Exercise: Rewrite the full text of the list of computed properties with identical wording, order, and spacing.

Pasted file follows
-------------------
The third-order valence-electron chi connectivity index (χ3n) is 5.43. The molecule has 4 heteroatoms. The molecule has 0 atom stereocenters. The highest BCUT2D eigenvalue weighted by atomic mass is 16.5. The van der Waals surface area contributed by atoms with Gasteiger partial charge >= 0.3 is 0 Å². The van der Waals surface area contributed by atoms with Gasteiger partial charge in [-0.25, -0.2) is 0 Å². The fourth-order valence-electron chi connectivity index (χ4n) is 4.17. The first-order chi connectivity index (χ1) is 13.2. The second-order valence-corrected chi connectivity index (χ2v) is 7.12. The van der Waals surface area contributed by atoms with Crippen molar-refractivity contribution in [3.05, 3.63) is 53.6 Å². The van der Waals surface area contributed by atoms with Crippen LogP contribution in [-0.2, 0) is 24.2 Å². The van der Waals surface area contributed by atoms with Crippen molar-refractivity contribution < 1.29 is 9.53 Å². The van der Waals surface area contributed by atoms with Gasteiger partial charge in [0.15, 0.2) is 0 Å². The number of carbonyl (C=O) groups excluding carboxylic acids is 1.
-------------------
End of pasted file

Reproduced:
The third-order valence-electron chi connectivity index (χ3n) is 5.43. The molecule has 4 heteroatoms. The molecule has 0 atom stereocenters. The highest BCUT2D eigenvalue weighted by atomic mass is 16.5. The van der Waals surface area contributed by atoms with Gasteiger partial charge >= 0.3 is 0 Å². The van der Waals surface area contributed by atoms with Gasteiger partial charge in [-0.25, -0.2) is 0 Å². The fourth-order valence-electron chi connectivity index (χ4n) is 4.17. The first-order chi connectivity index (χ1) is 13.2. The second-order valence-corrected chi connectivity index (χ2v) is 7.12. The van der Waals surface area contributed by atoms with Crippen molar-refractivity contribution in [3.05, 3.63) is 53.6 Å². The van der Waals surface area contributed by atoms with Crippen LogP contribution in [-0.2, 0) is 24.2 Å². The van der Waals surface area contributed by atoms with Crippen molar-refractivity contribution < 1.29 is 9.53 Å². The van der Waals surface area contributed by atoms with Gasteiger partial charge in [0.15, 0.2) is 0 Å². The number of carbonyl (C=O) groups excluding carboxylic acids is 1.